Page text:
Eine Frau geht an einer Weltkarte, die aus Kinderporträts besteht, am Freitag (18.06.2010) im JuniorMuseum in Köln vorbei.

2.5.2013 | Von:
Julie Vullnetari

Immigration in Albania since 1990

Although inflows of migrants are almost negligible they are becoming the focus of attention for some government agencies under pressure from the EU. Adequate data are lacking for most years, and what exists is patchy and at times contradictory. For example, the World Bank reports total stocks of around 90,000 by 2010, the equivalent of 2.8 percent of Albania's resident population. More than half of these are women with top source countries being Greece, Macedonia, the Czech Republic, Israel, Italy, and Russia.[1] The picture is more nuanced when we look at data derived from MoI databases.[2] Table 6 gives a snapshot of selected figures of permits given to foreign residents by citizenship during 2006-10, while table 7 gives a break-down of these permits by main types.

Table 6: Foreign residents in Albania by country of citizenship, 2006-10
Source: MoI data in GoA (2010: 30-31)
Note: Numbers of Rumanians and Bulgarians are counted in the EU totals only from 2007.
Europe1,749 2,894 4,298 5,007 4,114 
Other EU272 368 410 487 592 
Rest of Europe328 276 370 439 521 
Asia & Middle East751 498 820 1,047 733 
Americas491 547 557 579 621 
Africa & Oceania12041474137216021893

Table 7: Types of permits given to foreign residents in Albania, 2006-10
Source: MoI data in GoA (2010: 29-32)
Family reunification288949412555106229.297717.3
Asylum seekers340.1320.8310.5350.5420.8
Other0 0 0 831.23135.5
The tables show the following. First, the issuance of residence permits has been generally – although slightly – increasing over the years. Second, the vast majority of these permits are issued for employment reasons, peaking in 2009. Family reunification has remained constant throughout these years at around 10 percent, only to jump to over 17 percent in 2010. Asylum permits have remained low.

The third feature is the geographical spread of origin countries. The data clearly show Turkey's dominance, with the Chinese and Italians competing for second place, followed closely by US citizens. The fourth feature is their geographical location within Albania, namely a concentration in the Durrës-Tirana conurbation with an average of around 84 percent of migrants with a residence permit registered as living there.[3] Equally, more than half of work permits issued in 2010 were for applicants based in the capital.[4] Finally, the vast majority of immigrants are men – with women constituting on average a quarter of total immigrants during 2006-10 – most of whom are in the working-age bracket.[5]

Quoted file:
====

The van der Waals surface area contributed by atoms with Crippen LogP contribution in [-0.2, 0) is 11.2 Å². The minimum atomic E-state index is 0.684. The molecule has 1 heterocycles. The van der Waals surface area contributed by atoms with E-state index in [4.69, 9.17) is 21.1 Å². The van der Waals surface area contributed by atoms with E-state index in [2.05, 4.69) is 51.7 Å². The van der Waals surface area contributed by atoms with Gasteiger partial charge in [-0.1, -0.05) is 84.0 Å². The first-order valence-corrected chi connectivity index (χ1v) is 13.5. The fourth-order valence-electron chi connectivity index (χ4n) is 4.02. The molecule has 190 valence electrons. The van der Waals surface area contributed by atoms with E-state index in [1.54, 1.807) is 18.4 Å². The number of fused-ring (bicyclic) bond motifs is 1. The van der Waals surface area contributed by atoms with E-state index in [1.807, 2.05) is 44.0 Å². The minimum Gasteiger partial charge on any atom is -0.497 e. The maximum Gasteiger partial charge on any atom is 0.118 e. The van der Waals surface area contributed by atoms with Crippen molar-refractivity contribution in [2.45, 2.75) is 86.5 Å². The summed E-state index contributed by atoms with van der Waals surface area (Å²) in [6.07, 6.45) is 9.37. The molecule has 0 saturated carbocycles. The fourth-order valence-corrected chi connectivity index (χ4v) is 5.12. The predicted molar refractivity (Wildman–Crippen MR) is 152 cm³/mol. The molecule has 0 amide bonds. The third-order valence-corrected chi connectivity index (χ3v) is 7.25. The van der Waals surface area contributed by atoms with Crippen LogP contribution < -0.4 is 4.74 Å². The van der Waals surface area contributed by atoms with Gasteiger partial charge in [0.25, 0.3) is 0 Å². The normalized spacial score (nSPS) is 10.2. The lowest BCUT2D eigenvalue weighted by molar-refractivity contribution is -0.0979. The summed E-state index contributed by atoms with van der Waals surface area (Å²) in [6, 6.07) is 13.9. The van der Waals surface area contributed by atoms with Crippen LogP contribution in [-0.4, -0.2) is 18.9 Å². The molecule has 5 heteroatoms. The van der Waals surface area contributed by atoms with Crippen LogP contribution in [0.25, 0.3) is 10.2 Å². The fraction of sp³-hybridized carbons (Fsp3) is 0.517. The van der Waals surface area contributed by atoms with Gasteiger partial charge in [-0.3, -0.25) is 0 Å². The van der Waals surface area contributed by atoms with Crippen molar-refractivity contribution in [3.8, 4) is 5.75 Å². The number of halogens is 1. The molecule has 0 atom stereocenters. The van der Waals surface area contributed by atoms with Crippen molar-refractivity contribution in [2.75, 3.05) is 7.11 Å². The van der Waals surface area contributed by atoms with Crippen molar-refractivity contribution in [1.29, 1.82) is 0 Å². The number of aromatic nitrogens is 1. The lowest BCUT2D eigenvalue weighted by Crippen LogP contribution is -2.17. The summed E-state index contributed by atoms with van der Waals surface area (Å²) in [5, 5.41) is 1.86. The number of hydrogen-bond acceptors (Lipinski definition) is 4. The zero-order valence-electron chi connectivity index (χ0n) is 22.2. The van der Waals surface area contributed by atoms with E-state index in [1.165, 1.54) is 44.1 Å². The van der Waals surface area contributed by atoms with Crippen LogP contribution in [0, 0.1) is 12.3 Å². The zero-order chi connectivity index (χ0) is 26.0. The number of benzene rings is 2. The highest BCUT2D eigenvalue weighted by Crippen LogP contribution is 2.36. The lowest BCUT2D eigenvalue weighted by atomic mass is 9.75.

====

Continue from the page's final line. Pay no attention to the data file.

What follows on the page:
When combining types of permits issued with country of origin, age and gender the following picture emerges: there is a dominance of Turkish men in the working-age bracket with residence permits. This is related to two factors: first, the visa-free regime between Albania and Turkey, which started in 1992, facilitates in-migration and secondly the awarding of large-scale contracts in the country's infrastructure to Turkish companies, which in turn employ Turkish citizens, such as in the construction of the Durrës-Kukës motorway.[6] The Chinese, on the other hand, are mainly self-employed in their own shops and employed in those owned by their co-ethnics, primarily trading in Tirana. Interesting to note is the presence of Filipinas who are employed as domestic workers by foreign professionals or consular staff stationed in Albania and by Albanian affluent families who consider them as a status symbol.


World Bank (2011), p. 45.
GoA (2010). This is the most recent document providing statistics from the Albanian government on immigration, including asylum and refugees. A note of caution: there is a discrepancy in the data provided within the same document, and at times even within the same table. Years 2009 and 2010 in Tables 3 and 4 earlier, and year 2010 in Tables 6 and 7 are illustrative. Moreover, this data can differ significantly from those provided by international organizations, such as UNHCR (for refugees and asylum seekers) or the World Bank.
GoA (2010), p. 29-30, 44.
GoA (2010), pp. 19.
GoA (2010), p. 29-30.
GoA (2010), p. 44.
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